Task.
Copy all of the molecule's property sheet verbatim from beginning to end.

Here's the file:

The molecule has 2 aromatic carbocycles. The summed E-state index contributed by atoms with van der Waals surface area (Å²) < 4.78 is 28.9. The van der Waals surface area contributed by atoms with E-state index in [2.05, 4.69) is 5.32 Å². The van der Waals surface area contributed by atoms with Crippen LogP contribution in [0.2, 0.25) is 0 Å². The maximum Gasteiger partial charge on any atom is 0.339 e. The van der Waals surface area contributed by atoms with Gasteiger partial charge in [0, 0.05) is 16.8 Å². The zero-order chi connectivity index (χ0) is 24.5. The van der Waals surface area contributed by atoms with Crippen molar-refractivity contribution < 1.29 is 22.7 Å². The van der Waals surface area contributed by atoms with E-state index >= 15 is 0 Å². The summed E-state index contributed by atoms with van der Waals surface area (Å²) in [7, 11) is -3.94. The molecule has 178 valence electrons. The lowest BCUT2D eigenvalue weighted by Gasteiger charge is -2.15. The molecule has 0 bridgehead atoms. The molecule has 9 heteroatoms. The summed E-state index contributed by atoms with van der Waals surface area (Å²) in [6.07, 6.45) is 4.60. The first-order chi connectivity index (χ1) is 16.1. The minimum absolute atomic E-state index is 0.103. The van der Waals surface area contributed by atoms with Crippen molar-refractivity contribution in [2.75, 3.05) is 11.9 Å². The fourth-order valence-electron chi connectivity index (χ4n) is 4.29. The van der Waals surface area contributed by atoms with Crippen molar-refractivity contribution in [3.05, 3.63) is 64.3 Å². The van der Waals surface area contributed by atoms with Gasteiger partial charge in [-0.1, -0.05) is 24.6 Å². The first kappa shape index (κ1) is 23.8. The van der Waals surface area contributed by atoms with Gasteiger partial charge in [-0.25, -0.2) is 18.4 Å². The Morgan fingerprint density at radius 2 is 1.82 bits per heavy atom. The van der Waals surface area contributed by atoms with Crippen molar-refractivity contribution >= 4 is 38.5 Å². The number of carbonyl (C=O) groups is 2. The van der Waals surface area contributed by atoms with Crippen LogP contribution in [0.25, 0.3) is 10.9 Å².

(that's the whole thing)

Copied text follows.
The molecule has 2 aromatic carbocycles. The summed E-state index contributed by atoms with van der Waals surface area (Å²) < 4.78 is 28.9. The van der Waals surface area contributed by atoms with E-state index in [2.05, 4.69) is 5.32 Å². The van der Waals surface area contributed by atoms with Crippen LogP contribution in [0.2, 0.25) is 0 Å². The maximum Gasteiger partial charge on any atom is 0.339 e. The van der Waals surface area contributed by atoms with Gasteiger partial charge in [0, 0.05) is 16.8 Å². The zero-order chi connectivity index (χ0) is 24.5. The van der Waals surface area contributed by atoms with Crippen molar-refractivity contribution < 1.29 is 22.7 Å². The van der Waals surface area contributed by atoms with E-state index >= 15 is 0 Å². The summed E-state index contributed by atoms with van der Waals surface area (Å²) in [7, 11) is -3.94. The molecule has 178 valence electrons. The lowest BCUT2D eigenvalue weighted by Gasteiger charge is -2.15. The molecule has 0 bridgehead atoms. The molecule has 9 heteroatoms. The summed E-state index contributed by atoms with van der Waals surface area (Å²) in [6.07, 6.45) is 4.60. The first-order chi connectivity index (χ1) is 16.1. The minimum absolute atomic E-state index is 0.103. The van der Waals surface area contributed by atoms with Crippen molar-refractivity contribution in [2.75, 3.05) is 11.9 Å². The fourth-order valence-electron chi connectivity index (χ4n) is 4.29. The van der Waals surface area contributed by atoms with Crippen molar-refractivity contribution in [3.05, 3.63) is 64.3 Å². The van der Waals surface area contributed by atoms with Gasteiger partial charge in [-0.1, -0.05) is 24.6 Å². The first kappa shape index (κ1) is 23.8. The van der Waals surface area contributed by atoms with Gasteiger partial charge in [-0.25, -0.2) is 18.4 Å². The Morgan fingerprint density at radius 2 is 1.82 bits per heavy atom. The van der Waals surface area contributed by atoms with Crippen molar-refractivity contribution >= 4 is 38.5 Å². The number of carbonyl (C=O) groups is 2. The van der Waals surface area contributed by atoms with Crippen LogP contribution in [0.25, 0.3) is 10.9 Å².